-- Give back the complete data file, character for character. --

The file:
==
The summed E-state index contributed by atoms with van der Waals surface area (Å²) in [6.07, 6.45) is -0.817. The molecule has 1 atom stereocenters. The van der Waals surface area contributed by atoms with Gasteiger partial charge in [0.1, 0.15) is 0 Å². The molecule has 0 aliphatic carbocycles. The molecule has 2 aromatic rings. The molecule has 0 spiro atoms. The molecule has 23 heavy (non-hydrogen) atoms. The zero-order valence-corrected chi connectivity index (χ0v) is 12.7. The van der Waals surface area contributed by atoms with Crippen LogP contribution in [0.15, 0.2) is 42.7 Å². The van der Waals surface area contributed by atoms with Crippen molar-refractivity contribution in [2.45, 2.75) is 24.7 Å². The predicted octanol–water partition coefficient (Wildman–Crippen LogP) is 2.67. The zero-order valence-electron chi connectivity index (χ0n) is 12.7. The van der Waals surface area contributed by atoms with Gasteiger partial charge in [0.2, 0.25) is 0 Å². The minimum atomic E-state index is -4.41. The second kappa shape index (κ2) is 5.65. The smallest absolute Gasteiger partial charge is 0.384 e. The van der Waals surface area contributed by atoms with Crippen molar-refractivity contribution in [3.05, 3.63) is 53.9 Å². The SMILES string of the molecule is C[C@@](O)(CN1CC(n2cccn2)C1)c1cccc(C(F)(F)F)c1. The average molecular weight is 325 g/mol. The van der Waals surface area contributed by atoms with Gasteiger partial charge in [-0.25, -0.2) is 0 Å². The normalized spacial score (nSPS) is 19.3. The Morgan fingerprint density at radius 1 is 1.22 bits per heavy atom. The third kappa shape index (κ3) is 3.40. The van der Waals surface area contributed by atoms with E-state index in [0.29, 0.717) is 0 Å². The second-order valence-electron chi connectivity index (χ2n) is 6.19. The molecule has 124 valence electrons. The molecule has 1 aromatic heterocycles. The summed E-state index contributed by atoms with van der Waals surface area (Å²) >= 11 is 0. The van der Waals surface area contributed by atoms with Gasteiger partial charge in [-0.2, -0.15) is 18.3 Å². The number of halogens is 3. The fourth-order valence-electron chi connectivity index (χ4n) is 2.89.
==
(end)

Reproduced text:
The summed E-state index contributed by atoms with van der Waals surface area (Å²) in [6.07, 6.45) is -0.817. The molecule has 1 atom stereocenters. The van der Waals surface area contributed by atoms with Gasteiger partial charge in [0.1, 0.15) is 0 Å². The molecule has 0 aliphatic carbocycles. The molecule has 2 aromatic rings. The molecule has 0 spiro atoms. The molecule has 23 heavy (non-hydrogen) atoms. The zero-order valence-corrected chi connectivity index (χ0v) is 12.7. The van der Waals surface area contributed by atoms with Crippen LogP contribution in [0.15, 0.2) is 42.7 Å². The van der Waals surface area contributed by atoms with Crippen molar-refractivity contribution in [2.45, 2.75) is 24.7 Å². The predicted octanol–water partition coefficient (Wildman–Crippen LogP) is 2.67. The zero-order valence-electron chi connectivity index (χ0n) is 12.7. The van der Waals surface area contributed by atoms with Gasteiger partial charge in [0.2, 0.25) is 0 Å². The minimum atomic E-state index is -4.41. The second kappa shape index (κ2) is 5.65. The smallest absolute Gasteiger partial charge is 0.384 e. The van der Waals surface area contributed by atoms with Crippen molar-refractivity contribution in [3.05, 3.63) is 53.9 Å². The SMILES string of the molecule is C[C@@](O)(CN1CC(n2cccn2)C1)c1cccc(C(F)(F)F)c1. The average molecular weight is 325 g/mol. The van der Waals surface area contributed by atoms with Gasteiger partial charge in [-0.25, -0.2) is 0 Å². The normalized spacial score (nSPS) is 19.3. The Morgan fingerprint density at radius 1 is 1.22 bits per heavy atom. The third kappa shape index (κ3) is 3.40. The van der Waals surface area contributed by atoms with E-state index in [0.29, 0.717) is 0 Å². The second-order valence-electron chi connectivity index (χ2n) is 6.19. The molecule has 124 valence electrons. The molecule has 1 aromatic heterocycles. The summed E-state index contributed by atoms with van der Waals surface area (Å²) >= 11 is 0. The van der Waals surface area contributed by atoms with Gasteiger partial charge in [-0.2, -0.15) is 18.3 Å². The number of halogens is 3. The fourth-order valence-electron chi connectivity index (χ4n) is 2.89.